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Topic: Custom H Bridge Design (Read 13 times) previous topic - next topic

BrIDo

Hello folk,

I'm trying to design a custom H bridge to drive my motors.

They draw atleast 6.5 amps, running off a 12v supply. I'm using an arduino mega 2560, which I understand gives an output of 5v at 40mA.

I've had a go at designing a PCB board, and would like some advice.

I was wondering if someone could be kind enough to check my circuit and choice of components and make sure it would work? I've posted the datasheets of the components i've chosen. Each circuit has 4 diodes, 2 NPN mosfets and 2 counterpart PNP mosfets.

I've attached the circuit I want to create, my attempt on the PCB board, and the data sheets. I'd be very grateful...

Cheers.

BrIDo

Have to add, you can see in the original H bridge schematic that there are CMOS 4011 Quad NANA drivers present in the circuit.

I'm not 100% sure how to implement these, but I found a schematic, which I've attached. It seems to be what I'm looking for?

RuggedCircuits

The MOSFET's, for one, are not a good choice. Their on-resistance is too high (0.55 ohms). With 6.5A of current flowing their power dissipation could be as high as 6.5^2  * 0.55 = 23.2W. That will fry the MOSFET in short order.

--
The Arduino Drum Machine: 14-track MIDI drum machine sequencer / groove-box

BrIDo

Rugged, thanks for that. I've chosen better mosfets based on what you said. The IRF3706PBF has a drain resistance of 0.0085 ohms, so i should dissipate 0.359W - which should be acceptable.

I also found this article, which has been really helpful:
http://www.modularcircuits.com/h-bridge_secrets1.htm

I understand the principle of having different quadrants active to get a desired function, but why all the logic gates? Why not just use the arduino to drive 4 pins in various configurations? The article tries to explain it but it's a bit much to wrap your head around.

I'm thinking it's along the lines of, the P type mosfets are 'on' by default, such that, when a gate voltage is applied, they're turned off? N types are simpler, they're off and supplying the 5v to gate turns them on - therefore the NAND gates are all about manipulating the logic appropriately.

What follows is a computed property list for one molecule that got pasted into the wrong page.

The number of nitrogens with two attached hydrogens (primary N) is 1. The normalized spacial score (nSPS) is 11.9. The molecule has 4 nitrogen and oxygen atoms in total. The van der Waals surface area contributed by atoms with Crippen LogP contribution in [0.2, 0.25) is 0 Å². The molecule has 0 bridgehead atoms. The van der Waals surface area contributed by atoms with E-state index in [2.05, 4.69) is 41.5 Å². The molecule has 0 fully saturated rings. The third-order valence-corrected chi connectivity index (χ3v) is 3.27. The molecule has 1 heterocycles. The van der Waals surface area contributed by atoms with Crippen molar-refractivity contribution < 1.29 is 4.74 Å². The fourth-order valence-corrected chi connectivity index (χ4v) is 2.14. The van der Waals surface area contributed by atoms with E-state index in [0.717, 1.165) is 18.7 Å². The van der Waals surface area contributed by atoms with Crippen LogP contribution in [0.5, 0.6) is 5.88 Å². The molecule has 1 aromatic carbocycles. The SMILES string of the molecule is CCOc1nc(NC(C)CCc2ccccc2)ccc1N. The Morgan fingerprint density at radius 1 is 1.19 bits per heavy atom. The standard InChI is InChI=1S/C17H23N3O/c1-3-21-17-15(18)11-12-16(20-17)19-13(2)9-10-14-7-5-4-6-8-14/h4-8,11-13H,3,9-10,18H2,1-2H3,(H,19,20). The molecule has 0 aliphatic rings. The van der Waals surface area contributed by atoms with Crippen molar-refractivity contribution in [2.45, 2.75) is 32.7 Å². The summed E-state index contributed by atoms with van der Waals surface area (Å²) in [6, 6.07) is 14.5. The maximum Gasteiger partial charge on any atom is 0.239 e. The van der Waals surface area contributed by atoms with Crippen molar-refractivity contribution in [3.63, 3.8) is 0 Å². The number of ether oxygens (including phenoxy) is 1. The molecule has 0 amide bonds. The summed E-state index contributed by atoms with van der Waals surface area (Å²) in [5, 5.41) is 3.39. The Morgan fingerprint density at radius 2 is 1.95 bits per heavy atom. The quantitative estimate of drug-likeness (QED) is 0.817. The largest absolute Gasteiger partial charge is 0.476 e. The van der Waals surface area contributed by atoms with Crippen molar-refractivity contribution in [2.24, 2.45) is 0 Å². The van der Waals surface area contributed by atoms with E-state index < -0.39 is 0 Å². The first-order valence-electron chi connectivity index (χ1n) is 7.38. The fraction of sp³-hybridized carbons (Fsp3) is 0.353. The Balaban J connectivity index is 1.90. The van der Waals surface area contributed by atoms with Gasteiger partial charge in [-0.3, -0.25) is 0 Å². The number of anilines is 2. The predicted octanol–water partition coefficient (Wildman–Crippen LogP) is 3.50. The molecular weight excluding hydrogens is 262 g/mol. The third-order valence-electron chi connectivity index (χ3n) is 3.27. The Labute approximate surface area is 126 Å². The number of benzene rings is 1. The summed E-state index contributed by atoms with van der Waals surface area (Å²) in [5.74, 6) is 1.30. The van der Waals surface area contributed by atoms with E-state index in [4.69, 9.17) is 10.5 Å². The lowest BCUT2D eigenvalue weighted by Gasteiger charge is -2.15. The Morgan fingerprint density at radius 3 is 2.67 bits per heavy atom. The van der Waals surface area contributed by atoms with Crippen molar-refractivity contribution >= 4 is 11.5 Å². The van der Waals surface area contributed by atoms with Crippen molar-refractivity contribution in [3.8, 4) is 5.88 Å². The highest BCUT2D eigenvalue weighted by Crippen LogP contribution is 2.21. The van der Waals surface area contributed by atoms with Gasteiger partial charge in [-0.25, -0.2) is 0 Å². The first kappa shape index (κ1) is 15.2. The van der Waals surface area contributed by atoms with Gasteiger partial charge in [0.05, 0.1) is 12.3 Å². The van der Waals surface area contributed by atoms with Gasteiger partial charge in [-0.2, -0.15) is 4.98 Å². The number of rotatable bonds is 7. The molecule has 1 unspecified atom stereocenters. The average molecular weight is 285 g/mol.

I suppose then it's a choice of whether i actually NEED the P types, and whether or not my N types can do the job I'm asking of them...

KE7GKP, I agree regarding the PCB board - I'm just testing the water regarding PCBs at the moment. I used larger tracks (1.3mm) due to high current draw, and tried preserve the schematic as best as possible on the PCB.

MarkT

Are you saying you're driving the FETs from a 4011 NAND gate???  That's a recipe for blowing up all of your MOSFETs.

High power MOSFETs have large input capacitances (20nF or so is the ballpark).  To charge up these gates fast enough (lets say 100ns for now) means a driving current of 2A per device.  The 4011 might be able to produce 5mA or so.  Thus the switching time will be 80us or so during which both top and bottom MOSFETs are switched on shorting out the power supply and perhaps drawing 100Amps from its filter/decoupling caps...

This is likely to fuse the MOSFETs, then the 4011, then the Arduino.

First piece of advice - protection circuitry is required between the Arduino signals and the H-bridge (even a 2k2 resistor in each signal line might be enough).

Second piece - switch the MOSFETs fast, something like a MIC4422 buffer is a good idea to drive that gate capacitance.  It can drive upto 9A which is plenty and it takes logic level inputs.  Certainly something more like amps than milliamps is necessary or your MOSFETs will spend lots of time in the linear region and overheat/burn.  You need lots of ceramic decoupling close to the gate-driver to do this successfully, at least ten times the combined gate capacitance.

Thirdly have suitable delays (hardware or software) so that it is impossible to have both the top and bottom MOSFETs on simultaneously.  This situation is called 'shoot through' and causes all sorts of chaos.  If you switch in 250ns or so the delay only needs to be a few hundred ns.

There are H-bridge driver chips that do all the work for you BTW, like the HIP4081, and they let you use all n-channel MOSFETs.

You should also be aware of the Open Source Motor Controller project http://www.robotpower.com/osmc_info/
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